new_row.push_back(empty);
--spots_left;
--spots_left_in_row;
}
// plant mines!
} else {
// function to fill remaining row?
new_row.push_back(mine);
--spots_left;
--spots_left_in_row;
--mines_left;
}
}

return new_row;
}

/*
Writes the number of nearby mines to each
spot on the board.
*/

void proximity_pass(board& board) {
int nearby_mines;

// iterate through all spots
for (int y = 1; y < board.size() - 1; ++y) {
for (int x = 1; x < (board.at(y)).size() - 1; ++x) {
nearby_mines = 0;
if (!mine(board, x, y)) {
for (int dx = -1; dx <= 1; ++dx) {
for (int dy = -1; dy <= 1; ++dy) {
if (in_range(board, x + dx, y + dy)) {
if (mine(board, x + dx, y + dy)) ++nearby_mines;
}
}
}
// insert number into board
(board.at(y)).at(x) = nearby_mines;
//std::cout << nearby_mines << std::endl;
}
}
}
}

bool row_skippable(const int& spots_left_in_row, const int& spots_left, const int& mines_left) {
return (spots_left - spots_left_in_row > mines_left);
}

// FIXME merge these two?

bool spot_skippable(const int& spots_left, const int& mines_left) {
return (spots_left > mines_left);
}

// FIXME faster, more accurate, less memory consuming randomization = thx
int my_random() {
static int last = 0;
srand(time(NULL) + last);
last = rand();
return last;
}

int calculate_ratio(int multiplier, int& spots_left, int& mines_left) {
return (spots_left / mines_left) * multiplier;
}

bool mine(board& board, int x, int y) {
return ((board.at(y)).at(x) == 9);
}

bool in_range(const board& board, int x, int y) {
return (board.size() - 1 > y && (board.at(0)).size() - 1 > x && y >= 1 && x >= 1);
}

/*
Prints the board to ostream out.
*/

// FIXME can we "update" the board here instead?
void print_board(board& minefield, board& overlay, ostream& out) {
for(int b = 1; b < minefield.size() - 1; ++b) {
for(int r = 1; r != (minefield.at(b)).size() - 1; ++r) {
if((overlay.at(b)).at(r) == 0)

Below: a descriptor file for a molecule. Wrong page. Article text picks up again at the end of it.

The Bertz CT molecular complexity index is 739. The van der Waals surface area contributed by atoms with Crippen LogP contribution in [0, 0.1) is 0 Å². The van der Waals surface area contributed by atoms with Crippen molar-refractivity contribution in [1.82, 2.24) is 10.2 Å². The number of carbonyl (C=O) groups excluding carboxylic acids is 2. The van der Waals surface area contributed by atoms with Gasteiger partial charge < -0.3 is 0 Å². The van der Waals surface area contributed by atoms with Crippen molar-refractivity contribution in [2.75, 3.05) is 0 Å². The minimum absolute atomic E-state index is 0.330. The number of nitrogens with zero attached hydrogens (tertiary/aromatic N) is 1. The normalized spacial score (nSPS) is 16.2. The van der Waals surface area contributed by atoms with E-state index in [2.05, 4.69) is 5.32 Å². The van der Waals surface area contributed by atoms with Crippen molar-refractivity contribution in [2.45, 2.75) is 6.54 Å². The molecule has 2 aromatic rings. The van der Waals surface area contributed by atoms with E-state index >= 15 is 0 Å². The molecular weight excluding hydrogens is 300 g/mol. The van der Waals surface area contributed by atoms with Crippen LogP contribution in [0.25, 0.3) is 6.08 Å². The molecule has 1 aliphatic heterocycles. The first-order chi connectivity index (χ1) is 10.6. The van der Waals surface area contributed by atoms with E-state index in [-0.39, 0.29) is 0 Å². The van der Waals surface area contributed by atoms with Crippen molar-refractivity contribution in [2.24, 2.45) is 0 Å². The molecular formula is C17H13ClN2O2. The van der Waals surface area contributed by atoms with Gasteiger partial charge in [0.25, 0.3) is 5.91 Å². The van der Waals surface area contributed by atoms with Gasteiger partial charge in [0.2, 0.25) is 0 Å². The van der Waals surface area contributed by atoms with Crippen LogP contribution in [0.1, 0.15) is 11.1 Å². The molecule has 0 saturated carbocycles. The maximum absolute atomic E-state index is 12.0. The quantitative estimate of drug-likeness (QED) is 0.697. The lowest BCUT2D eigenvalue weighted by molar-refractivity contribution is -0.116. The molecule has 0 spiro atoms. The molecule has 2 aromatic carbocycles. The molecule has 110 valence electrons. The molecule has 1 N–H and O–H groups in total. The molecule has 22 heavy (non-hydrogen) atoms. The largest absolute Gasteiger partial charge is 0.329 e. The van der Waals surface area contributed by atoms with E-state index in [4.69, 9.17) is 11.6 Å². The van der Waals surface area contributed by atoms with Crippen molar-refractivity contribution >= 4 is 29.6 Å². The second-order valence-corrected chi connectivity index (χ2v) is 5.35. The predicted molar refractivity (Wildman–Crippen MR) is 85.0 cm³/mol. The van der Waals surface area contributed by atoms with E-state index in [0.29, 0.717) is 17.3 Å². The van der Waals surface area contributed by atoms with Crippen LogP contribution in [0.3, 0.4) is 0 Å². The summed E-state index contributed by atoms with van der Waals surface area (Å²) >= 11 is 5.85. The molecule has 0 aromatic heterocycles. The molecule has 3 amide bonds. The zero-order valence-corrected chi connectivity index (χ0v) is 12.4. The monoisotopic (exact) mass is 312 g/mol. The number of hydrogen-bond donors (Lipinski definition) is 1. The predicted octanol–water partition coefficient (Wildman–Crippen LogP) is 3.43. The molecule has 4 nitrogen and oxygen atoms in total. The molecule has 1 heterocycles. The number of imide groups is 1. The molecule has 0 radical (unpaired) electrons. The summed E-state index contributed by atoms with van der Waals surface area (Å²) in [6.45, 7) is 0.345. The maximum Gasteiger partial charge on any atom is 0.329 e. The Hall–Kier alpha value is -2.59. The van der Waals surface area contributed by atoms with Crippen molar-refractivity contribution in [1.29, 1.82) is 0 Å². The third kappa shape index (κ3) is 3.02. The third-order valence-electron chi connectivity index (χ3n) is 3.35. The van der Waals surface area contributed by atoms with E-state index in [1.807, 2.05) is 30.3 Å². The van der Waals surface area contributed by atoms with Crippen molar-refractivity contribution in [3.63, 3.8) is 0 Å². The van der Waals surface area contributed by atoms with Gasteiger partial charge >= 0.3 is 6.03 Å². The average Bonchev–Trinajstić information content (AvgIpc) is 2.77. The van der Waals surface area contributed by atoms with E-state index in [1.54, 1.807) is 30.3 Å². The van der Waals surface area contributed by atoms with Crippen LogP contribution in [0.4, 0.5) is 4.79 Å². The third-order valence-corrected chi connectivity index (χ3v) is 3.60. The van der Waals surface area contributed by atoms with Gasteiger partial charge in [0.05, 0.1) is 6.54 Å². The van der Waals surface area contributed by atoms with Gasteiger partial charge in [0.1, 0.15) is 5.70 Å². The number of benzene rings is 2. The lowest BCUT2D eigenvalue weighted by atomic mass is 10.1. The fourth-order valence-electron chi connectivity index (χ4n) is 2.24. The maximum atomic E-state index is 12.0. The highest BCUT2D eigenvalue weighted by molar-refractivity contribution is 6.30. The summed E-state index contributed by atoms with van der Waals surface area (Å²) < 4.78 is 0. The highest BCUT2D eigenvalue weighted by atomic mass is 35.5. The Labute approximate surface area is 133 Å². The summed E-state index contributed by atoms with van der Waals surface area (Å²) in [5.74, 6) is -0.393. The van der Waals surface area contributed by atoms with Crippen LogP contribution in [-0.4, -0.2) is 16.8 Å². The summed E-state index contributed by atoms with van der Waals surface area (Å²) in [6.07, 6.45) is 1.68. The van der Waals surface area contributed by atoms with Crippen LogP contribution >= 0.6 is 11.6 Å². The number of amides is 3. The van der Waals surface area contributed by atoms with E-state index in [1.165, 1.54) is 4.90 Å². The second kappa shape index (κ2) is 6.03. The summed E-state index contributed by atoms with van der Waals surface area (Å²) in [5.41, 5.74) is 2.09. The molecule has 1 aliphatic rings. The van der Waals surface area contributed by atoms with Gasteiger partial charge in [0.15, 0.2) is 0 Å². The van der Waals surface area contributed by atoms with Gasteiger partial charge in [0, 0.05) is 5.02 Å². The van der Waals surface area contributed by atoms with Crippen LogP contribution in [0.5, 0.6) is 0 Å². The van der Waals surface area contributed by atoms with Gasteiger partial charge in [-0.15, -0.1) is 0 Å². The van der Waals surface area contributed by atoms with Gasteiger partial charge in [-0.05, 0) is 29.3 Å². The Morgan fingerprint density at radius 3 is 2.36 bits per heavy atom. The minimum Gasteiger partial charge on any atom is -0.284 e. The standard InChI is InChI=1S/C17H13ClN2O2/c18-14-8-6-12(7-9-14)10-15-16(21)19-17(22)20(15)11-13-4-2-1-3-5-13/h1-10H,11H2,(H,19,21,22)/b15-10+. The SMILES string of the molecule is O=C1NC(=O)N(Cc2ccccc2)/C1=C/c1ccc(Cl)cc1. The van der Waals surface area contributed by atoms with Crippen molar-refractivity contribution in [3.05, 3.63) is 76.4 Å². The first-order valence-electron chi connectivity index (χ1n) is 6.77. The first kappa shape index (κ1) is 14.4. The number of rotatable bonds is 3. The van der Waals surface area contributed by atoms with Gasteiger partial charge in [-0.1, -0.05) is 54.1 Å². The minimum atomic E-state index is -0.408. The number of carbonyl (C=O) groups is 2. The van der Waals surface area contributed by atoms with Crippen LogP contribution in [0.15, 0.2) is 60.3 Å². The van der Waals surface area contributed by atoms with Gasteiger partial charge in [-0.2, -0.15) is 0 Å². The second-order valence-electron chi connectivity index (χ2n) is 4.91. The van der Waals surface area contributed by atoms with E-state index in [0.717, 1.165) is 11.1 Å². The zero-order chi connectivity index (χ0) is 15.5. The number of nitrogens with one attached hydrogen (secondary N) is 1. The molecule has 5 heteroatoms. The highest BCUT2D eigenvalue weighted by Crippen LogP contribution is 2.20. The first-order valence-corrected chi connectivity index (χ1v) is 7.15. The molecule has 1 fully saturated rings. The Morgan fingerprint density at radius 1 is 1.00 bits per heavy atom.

out << "? ";
else {
if (mine(minefield, r, b)) out << "X ";
else if((minefield.at(b)).at(r) == 0) out << "- ";
else out << (minefield.at(b)).at(r) << " ";
}
}
out << endl;
}
}

/*
Unhides the spot given spot on the board.
*/

void update_overlay(board& overlay, int& move_x, int& move_y) {
if(in_range(overlay, move_x, move_y))
(overlay.at(move_y)).at(move_x) = 1;
}

// Overloaded version to show everything.
void update_overlay(board& overlay) {
for(board::iterator b_it = overlay.begin(); b_it < overlay.end(); ++b_it) {
for(row::iterator r_it = b_it->begin(); r_it < b_it->end(); ++r_it) {
*r_it = 1;
}
}
}






#ifndef GUARD_board_h
#define GUARD_board_h

#include <iostream>
#include <string>
#include <vector>
#include <map>

typedef std::vector<int> row;
typedef std::vector<row> board;

bool row_skippable (const int&, const int&, const int&);
bool spot_skippable (const int&, const int&);
bool in_range (const board&, int, int);
bool mine (board&, int, int);

int calculate_ratio (int, int&, int&);
int my_random ();

void print_board(board& minefield, board& overlay, std::ostream& out);
void update_overlay(board& overlay, int& move_x, int& move_y);
void update_overlay(board& overlay);
void proximity_pass (board&);

row create_row (const int&, const int&, int&, int&, int&);
board create_board (const int&, const int&, int);
board create_board (const int&, const int&);
#endif



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Thanks for the advice, Zalhman, which I have some questions for.

Quote:
-1) For that much code, use source tags rather than code tags.

What are source tags/code tags?

Quote:

4)

for(int y = (board.size() - board.size()) + 1; y < board.size() - 1; ++y) {
for(int x = 1; x != (board.at(x)).size() - 1; ++x) {



What are you expecting (board.size() - board.size()) to equal? :) And why are you using < the first time and != the second time? Also, just use [] for access; you can be quite sure that the numbers are not out-of-bounds, so there's no need to check for it.

I wanted a value equaling zero. :D This is what I get for not sleeping, I guess.

On the [] versus .at. I looked into other ways of accessing vectors because I was passing only a const reference (only to remove the const of a few paremeters for some reason). Is there some midground between using [] and using const references, or is no const the only way?

Quote:

/*